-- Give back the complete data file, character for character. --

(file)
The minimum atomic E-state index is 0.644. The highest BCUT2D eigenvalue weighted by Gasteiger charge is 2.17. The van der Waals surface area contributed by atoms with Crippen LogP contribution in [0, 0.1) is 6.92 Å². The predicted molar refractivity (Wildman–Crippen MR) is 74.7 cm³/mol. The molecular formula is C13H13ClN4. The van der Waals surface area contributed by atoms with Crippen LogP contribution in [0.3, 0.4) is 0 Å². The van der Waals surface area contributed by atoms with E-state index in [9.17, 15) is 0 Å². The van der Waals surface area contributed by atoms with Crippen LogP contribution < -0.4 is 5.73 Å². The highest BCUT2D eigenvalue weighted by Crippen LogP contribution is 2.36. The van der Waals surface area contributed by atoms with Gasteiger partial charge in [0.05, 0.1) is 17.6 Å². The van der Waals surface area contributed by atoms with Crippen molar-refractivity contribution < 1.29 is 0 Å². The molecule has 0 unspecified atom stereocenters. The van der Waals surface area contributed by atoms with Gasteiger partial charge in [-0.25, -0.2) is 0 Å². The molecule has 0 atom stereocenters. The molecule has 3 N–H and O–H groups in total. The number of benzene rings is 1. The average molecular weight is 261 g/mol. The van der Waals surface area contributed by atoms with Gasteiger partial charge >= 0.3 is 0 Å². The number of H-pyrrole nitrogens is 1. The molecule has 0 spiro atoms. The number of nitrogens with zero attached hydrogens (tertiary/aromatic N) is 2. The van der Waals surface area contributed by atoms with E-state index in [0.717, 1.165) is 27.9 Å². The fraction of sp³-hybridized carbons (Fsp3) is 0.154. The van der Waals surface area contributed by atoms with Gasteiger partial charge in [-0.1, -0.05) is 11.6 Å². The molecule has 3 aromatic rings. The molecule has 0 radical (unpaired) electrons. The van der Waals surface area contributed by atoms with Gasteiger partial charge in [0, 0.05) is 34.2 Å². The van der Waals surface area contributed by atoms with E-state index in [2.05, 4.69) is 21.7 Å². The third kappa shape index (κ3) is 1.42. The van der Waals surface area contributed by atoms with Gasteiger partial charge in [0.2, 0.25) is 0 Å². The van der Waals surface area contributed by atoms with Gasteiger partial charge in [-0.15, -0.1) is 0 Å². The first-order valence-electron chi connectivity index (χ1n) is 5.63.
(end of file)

The minimum atomic E-state index is 0.644. The highest BCUT2D eigenvalue weighted by Gasteiger charge is 2.17. The van der Waals surface area contributed by atoms with Crippen LogP contribution in [0, 0.1) is 6.92 Å². The predicted molar refractivity (Wildman–Crippen MR) is 74.7 cm³/mol. The molecular formula is C13H13ClN4. The van der Waals surface area contributed by atoms with Crippen LogP contribution in [0.3, 0.4) is 0 Å². The van der Waals surface area contributed by atoms with E-state index in [9.17, 15) is 0 Å². The van der Waals surface area contributed by atoms with Crippen LogP contribution < -0.4 is 5.73 Å². The highest BCUT2D eigenvalue weighted by Crippen LogP contribution is 2.36. The van der Waals surface area contributed by atoms with Gasteiger partial charge in [0.05, 0.1) is 17.6 Å². The van der Waals surface area contributed by atoms with Crippen molar-refractivity contribution < 1.29 is 0 Å². The molecule has 0 unspecified atom stereocenters. The van der Waals surface area contributed by atoms with Gasteiger partial charge in [-0.25, -0.2) is 0 Å². The molecule has 0 atom stereocenters. The molecule has 3 N–H and O–H groups in total. The number of benzene rings is 1. The average molecular weight is 261 g/mol. The van der Waals surface area contributed by atoms with Gasteiger partial charge >= 0.3 is 0 Å². The number of H-pyrrole nitrogens is 1. The molecule has 0 spiro atoms. The number of nitrogens with zero attached hydrogens (tertiary/aromatic N) is 2. The van der Waals surface area contributed by atoms with E-state index in [0.717, 1.165) is 27.9 Å². The fraction of sp³-hybridized carbons (Fsp3) is 0.154. The van der Waals surface area contributed by atoms with Gasteiger partial charge in [-0.1, -0.05) is 11.6 Å². The molecule has 3 aromatic rings. The molecule has 0 radical (unpaired) electrons. The van der Waals surface area contributed by atoms with Gasteiger partial charge in [0, 0.05) is 34.2 Å². The van der Waals surface area contributed by atoms with E-state index in [2.05, 4.69) is 21.7 Å². The third kappa shape index (κ3) is 1.42. The van der Waals surface area contributed by atoms with Gasteiger partial charge in [0.2, 0.25) is 0 Å². The van der Waals surface area contributed by atoms with Gasteiger partial charge in [-0.15, -0.1) is 0 Å². The first-order valence-electron chi connectivity index (χ1n) is 5.63.